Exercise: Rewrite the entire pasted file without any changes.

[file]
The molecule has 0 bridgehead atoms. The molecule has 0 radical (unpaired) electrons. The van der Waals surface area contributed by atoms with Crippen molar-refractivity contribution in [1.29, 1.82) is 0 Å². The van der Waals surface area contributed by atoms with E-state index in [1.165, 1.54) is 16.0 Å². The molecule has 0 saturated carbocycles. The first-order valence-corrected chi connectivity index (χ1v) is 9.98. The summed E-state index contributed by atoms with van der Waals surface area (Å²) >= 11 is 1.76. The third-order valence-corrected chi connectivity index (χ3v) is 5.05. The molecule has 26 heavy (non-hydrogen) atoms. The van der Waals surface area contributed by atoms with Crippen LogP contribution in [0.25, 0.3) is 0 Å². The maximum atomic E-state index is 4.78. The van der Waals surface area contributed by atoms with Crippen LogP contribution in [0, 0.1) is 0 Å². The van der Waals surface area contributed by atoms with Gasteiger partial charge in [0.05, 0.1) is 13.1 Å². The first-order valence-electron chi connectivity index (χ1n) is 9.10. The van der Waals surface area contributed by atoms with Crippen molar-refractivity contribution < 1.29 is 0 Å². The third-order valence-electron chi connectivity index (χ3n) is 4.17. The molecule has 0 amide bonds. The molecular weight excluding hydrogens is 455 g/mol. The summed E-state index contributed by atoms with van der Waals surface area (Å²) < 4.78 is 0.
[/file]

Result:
The molecule has 0 bridgehead atoms. The molecule has 0 radical (unpaired) electrons. The van der Waals surface area contributed by atoms with Crippen molar-refractivity contribution in [1.29, 1.82) is 0 Å². The van der Waals surface area contributed by atoms with E-state index in [1.165, 1.54) is 16.0 Å². The molecule has 0 saturated carbocycles. The first-order valence-corrected chi connectivity index (χ1v) is 9.98. The summed E-state index contributed by atoms with van der Waals surface area (Å²) >= 11 is 1.76. The third-order valence-corrected chi connectivity index (χ3v) is 5.05. The molecule has 26 heavy (non-hydrogen) atoms. The van der Waals surface area contributed by atoms with Crippen LogP contribution in [0.25, 0.3) is 0 Å². The maximum atomic E-state index is 4.78. The van der Waals surface area contributed by atoms with Crippen LogP contribution in [0, 0.1) is 0 Å². The van der Waals surface area contributed by atoms with Gasteiger partial charge in [0.05, 0.1) is 13.1 Å². The first-order valence-electron chi connectivity index (χ1n) is 9.10. The van der Waals surface area contributed by atoms with Crippen molar-refractivity contribution < 1.29 is 0 Å². The third-order valence-electron chi connectivity index (χ3n) is 4.17. The molecule has 0 amide bonds. The molecular weight excluding hydrogens is 455 g/mol. The summed E-state index contributed by atoms with van der Waals surface area (Å²) < 4.78 is 0.